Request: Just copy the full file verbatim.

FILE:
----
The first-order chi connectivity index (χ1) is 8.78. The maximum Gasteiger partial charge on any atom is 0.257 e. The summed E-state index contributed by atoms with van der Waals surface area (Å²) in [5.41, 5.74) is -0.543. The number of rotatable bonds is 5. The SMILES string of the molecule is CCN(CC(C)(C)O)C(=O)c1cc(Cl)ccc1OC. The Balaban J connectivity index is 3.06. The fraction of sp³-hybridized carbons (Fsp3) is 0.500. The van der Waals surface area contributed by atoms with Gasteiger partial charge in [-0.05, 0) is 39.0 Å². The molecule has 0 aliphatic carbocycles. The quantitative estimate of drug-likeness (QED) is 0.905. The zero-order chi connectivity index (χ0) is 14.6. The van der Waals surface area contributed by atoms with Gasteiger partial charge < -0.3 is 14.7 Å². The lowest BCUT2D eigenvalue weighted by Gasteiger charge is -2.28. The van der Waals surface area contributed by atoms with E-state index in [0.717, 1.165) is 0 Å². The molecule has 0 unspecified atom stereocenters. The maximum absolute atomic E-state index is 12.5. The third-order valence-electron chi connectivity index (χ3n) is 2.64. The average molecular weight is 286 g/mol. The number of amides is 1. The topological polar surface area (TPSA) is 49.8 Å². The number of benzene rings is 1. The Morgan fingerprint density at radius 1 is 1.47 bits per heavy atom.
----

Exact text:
The first-order chi connectivity index (χ1) is 8.78. The maximum Gasteiger partial charge on any atom is 0.257 e. The summed E-state index contributed by atoms with van der Waals surface area (Å²) in [5.41, 5.74) is -0.543. The number of rotatable bonds is 5. The SMILES string of the molecule is CCN(CC(C)(C)O)C(=O)c1cc(Cl)ccc1OC. The Balaban J connectivity index is 3.06. The fraction of sp³-hybridized carbons (Fsp3) is 0.500. The van der Waals surface area contributed by atoms with Gasteiger partial charge in [-0.05, 0) is 39.0 Å². The molecule has 0 aliphatic carbocycles. The quantitative estimate of drug-likeness (QED) is 0.905. The zero-order chi connectivity index (χ0) is 14.6. The van der Waals surface area contributed by atoms with Gasteiger partial charge < -0.3 is 14.7 Å². The lowest BCUT2D eigenvalue weighted by Gasteiger charge is -2.28. The van der Waals surface area contributed by atoms with E-state index in [0.717, 1.165) is 0 Å². The molecule has 0 unspecified atom stereocenters. The maximum absolute atomic E-state index is 12.5. The third-order valence-electron chi connectivity index (χ3n) is 2.64. The average molecular weight is 286 g/mol. The number of amides is 1. The topological polar surface area (TPSA) is 49.8 Å². The number of benzene rings is 1. The Morgan fingerprint density at radius 1 is 1.47 bits per heavy atom.